Adult-born granule cells (ABGCs) are involved in certain forms of hippocampus-dependent learning and memory. It has been proposed that young but functionally integrated ABGCs (4-weeks-old) specifically contribute to pattern separation functions of the dentate gyrus due to their heightened excitability, whereas old ABGCs (>8-weeks-old) lose these capabilities. Measuring multiple cellular and integrative characteristics of 3-10 weeks old individual ABGCs, we show that ABGCs consist of two functionally distinguishable populations showing highly distinct input integration properties (one group being highly sensitive to narrow input intensity ranges while the other group linearly reports input strength) that are largely independent of the cellular age and maturation stage, suggesting that 'classmate' cells (born during the same period) can contribute to the network with fundamentally different functions. Thus, ABGCs provide two temporally overlapping but functionally distinct neuronal cell populations, adding a novel level of complexity to our understanding of how life-long neurogenesis contributes to adult brain function.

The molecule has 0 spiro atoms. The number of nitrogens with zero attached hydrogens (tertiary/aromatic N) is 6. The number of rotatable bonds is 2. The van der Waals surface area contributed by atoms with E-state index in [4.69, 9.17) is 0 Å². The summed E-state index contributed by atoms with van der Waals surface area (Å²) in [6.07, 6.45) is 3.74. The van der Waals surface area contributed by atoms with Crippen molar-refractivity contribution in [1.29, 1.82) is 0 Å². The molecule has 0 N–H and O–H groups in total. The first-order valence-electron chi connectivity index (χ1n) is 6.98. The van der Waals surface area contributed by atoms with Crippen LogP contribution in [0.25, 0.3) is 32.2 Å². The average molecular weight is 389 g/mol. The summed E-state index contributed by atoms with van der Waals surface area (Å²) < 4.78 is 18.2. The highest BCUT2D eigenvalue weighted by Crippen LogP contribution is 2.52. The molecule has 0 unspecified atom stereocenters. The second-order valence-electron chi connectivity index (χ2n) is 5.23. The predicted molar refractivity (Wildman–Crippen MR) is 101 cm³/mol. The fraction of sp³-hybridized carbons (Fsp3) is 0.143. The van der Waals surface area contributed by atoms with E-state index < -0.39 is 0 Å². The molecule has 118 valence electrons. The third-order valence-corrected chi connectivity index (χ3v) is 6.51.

Animal experimentation: All experimental procedures were performed in accordance with the ethical guidelines of the Institute of Experimental Medicine Protection of Research Subjects Committee (permission: 22.1/1760/003/2009) and were approved by the local virus safety committee.
- Gary L Westbrook, Vollum Institute, United States
© 2014, Brunner et al.
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